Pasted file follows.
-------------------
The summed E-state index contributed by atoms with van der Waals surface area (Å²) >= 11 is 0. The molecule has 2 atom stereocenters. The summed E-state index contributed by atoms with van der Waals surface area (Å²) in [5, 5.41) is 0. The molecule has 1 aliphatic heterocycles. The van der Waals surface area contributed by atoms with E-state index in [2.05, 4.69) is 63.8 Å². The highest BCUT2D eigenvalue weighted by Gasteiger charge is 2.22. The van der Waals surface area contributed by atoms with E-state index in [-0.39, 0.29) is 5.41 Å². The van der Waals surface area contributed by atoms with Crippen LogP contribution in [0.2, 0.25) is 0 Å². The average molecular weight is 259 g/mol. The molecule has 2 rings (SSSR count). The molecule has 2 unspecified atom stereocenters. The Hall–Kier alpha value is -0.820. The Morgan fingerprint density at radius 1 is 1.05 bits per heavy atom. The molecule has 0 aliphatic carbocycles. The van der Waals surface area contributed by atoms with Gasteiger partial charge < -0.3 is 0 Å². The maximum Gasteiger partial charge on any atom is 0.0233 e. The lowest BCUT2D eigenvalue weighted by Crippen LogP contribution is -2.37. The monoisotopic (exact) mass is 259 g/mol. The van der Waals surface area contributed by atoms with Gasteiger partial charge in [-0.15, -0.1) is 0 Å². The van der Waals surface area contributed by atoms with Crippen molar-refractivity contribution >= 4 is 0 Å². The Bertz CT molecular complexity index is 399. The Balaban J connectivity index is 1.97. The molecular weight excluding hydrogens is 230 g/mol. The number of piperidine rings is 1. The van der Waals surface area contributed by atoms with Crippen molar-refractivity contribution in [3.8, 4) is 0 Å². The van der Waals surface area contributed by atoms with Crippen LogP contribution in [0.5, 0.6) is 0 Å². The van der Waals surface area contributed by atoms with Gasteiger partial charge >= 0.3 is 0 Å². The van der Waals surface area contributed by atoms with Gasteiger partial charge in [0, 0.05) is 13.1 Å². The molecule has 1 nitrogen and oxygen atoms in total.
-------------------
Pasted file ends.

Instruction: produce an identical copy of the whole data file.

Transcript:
The summed E-state index contributed by atoms with van der Waals surface area (Å²) >= 11 is 0. The molecule has 2 atom stereocenters. The summed E-state index contributed by atoms with van der Waals surface area (Å²) in [5, 5.41) is 0. The molecule has 1 aliphatic heterocycles. The van der Waals surface area contributed by atoms with E-state index in [2.05, 4.69) is 63.8 Å². The highest BCUT2D eigenvalue weighted by Gasteiger charge is 2.22. The van der Waals surface area contributed by atoms with E-state index in [-0.39, 0.29) is 5.41 Å². The van der Waals surface area contributed by atoms with Crippen LogP contribution in [0.2, 0.25) is 0 Å². The average molecular weight is 259 g/mol. The molecule has 2 rings (SSSR count). The molecule has 2 unspecified atom stereocenters. The Hall–Kier alpha value is -0.820. The Morgan fingerprint density at radius 1 is 1.05 bits per heavy atom. The molecule has 0 aliphatic carbocycles. The van der Waals surface area contributed by atoms with Gasteiger partial charge < -0.3 is 0 Å². The maximum Gasteiger partial charge on any atom is 0.0233 e. The lowest BCUT2D eigenvalue weighted by Crippen LogP contribution is -2.37. The monoisotopic (exact) mass is 259 g/mol. The van der Waals surface area contributed by atoms with Gasteiger partial charge in [-0.15, -0.1) is 0 Å². The van der Waals surface area contributed by atoms with Crippen molar-refractivity contribution >= 4 is 0 Å². The Bertz CT molecular complexity index is 399. The Balaban J connectivity index is 1.97. The molecular weight excluding hydrogens is 230 g/mol. The number of piperidine rings is 1. The van der Waals surface area contributed by atoms with Crippen molar-refractivity contribution in [3.8, 4) is 0 Å². The van der Waals surface area contributed by atoms with Crippen LogP contribution in [0.5, 0.6) is 0 Å². The van der Waals surface area contributed by atoms with Gasteiger partial charge >= 0.3 is 0 Å². The van der Waals surface area contributed by atoms with Gasteiger partial charge in [0, 0.05) is 13.1 Å². The molecule has 1 nitrogen and oxygen atoms in total.